San Diego City Council approves return of Smart Streetlights, license plate readers

Implementation of the technologies could come in the near future

🔽 Map of proposed streetlight locations

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The San Diego City Council Tuesday authorized the use of much-debated "Smart Streetlights" and Automatic License Plate Reader technology to fight crime in the city.

Tuesday's action does not implement the technologies, but does open up the possibility the San Diego Police Department could use cameras and license plate readers, pending a review of any contract with a private company.

In a 7-2 vote, council members approve the use of 500 streetlight cameras to patrol the city. This vote, however, brings privacy concerns for some. NBC 7’s Priya Sridhar reports.

The council passed the authorization for the streetlights 7-2 and license plate readers 6-3.

While the council action does not move the plan directly forward, the Fiscal Year 2024 budget includes $3.5 million in the police department's general fund budget for the deployment of 500 smart streetlights -- streetlights with cameras and data-gathering software -- making the implementation of the technologies a possibility in the near future.

Councilwoman Marni von Wilpert, head of the Public Safety Committee, where the authorization was passed 3-1 on July 19, said the technologies were unambiguously going to help police officers reduce crime.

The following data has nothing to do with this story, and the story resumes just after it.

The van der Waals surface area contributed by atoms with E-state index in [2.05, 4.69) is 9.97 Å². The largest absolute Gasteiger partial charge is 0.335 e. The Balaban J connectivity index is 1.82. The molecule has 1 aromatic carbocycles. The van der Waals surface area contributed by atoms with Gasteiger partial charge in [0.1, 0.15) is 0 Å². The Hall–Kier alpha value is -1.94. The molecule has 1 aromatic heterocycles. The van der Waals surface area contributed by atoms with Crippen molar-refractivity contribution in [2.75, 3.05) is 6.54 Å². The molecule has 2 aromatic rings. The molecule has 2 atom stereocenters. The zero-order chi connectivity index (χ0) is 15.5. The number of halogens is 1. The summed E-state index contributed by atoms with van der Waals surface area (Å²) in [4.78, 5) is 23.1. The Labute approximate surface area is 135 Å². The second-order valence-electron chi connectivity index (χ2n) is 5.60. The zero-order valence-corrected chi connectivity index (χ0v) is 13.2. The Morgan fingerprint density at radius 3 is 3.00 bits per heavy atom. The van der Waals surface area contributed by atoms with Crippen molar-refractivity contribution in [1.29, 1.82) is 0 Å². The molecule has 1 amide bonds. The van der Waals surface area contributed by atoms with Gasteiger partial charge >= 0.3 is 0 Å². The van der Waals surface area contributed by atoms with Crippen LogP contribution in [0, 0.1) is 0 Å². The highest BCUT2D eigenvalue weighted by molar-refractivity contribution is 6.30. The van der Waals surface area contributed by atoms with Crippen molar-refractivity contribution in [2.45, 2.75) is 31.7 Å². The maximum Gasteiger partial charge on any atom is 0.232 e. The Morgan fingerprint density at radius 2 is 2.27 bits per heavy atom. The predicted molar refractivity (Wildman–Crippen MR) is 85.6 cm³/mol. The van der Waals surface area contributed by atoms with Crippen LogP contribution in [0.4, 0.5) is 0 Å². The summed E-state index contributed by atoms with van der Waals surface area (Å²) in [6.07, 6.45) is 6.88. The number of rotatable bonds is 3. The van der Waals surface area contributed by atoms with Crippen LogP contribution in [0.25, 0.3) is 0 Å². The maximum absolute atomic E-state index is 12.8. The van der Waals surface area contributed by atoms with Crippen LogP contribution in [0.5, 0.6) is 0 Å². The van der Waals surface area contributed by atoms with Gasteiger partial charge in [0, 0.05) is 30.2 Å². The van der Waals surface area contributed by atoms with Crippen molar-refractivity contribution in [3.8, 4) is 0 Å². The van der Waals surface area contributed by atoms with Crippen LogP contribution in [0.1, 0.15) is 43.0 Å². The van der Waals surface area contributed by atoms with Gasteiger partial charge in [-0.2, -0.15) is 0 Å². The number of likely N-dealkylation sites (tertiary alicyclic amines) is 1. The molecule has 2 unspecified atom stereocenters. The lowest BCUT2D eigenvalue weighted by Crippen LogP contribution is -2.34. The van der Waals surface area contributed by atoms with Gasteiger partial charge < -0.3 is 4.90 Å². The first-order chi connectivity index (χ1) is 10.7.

"Cameras in high-traffic areas can help prevent crimes, and solve them," she said, before clarifying again to the dozens of people who offered public comment that Tuesday's action was just to explore the use of the technology.

A map of all the proposed Smart Streetlight locations can be found here.

It isn't San Diego's first entanglement with smart streetlights. In 2016, council approved $30 million for the use of 4,200 smart streetlights outfitted with cameras -- 3,200 of which were deployed before the program was suspended in September 2020 following significant public backlash.

According to the SDPD, of the 400 cases in which those cameras were used, 100 of them used technology to secure convictions, another 100 helped cases and 200 may have provided assistance. However, those cameras are beyond their service life and can no longer be activated, a SDPD spokesman said.

NBC 7's Omari Fleming heard from community members hesitant to embrace SDPD's advanced surveillance techniques, and shares reaction to criticism from police.

The city is still paying around $1 million a year for the long-defunct program.

"There have been a number of very important crimes solved, and just as importantly, a number of people exonerated because of Smart Streetlight cameras," Mayor Todd Gloria said at a news conference held Monday to urge the council to authorize the technologies. "These cameras help us catch suspects before they commit more crimes and give peace to victims and families of victims when the cases are solved and perpetrators are brought to justice."

However, most of the speakers at the Tuesday council meeting were vehemently against the technology being used -- or at least being authorized before the city's Privacy Advisory Board had a chance to study it.

Lilly Irani, an associate professor at UC San Diego and an organizer with Tech Workers Coalition, said the council was setting a precedent of mistrust.

"The community consensus is that nobody is listening," she said, describing the Public Safety Committee's approval of the SDPD's proposed authorization last month without any changes "a mockery of the hundreds of hours of effort that people have put into this."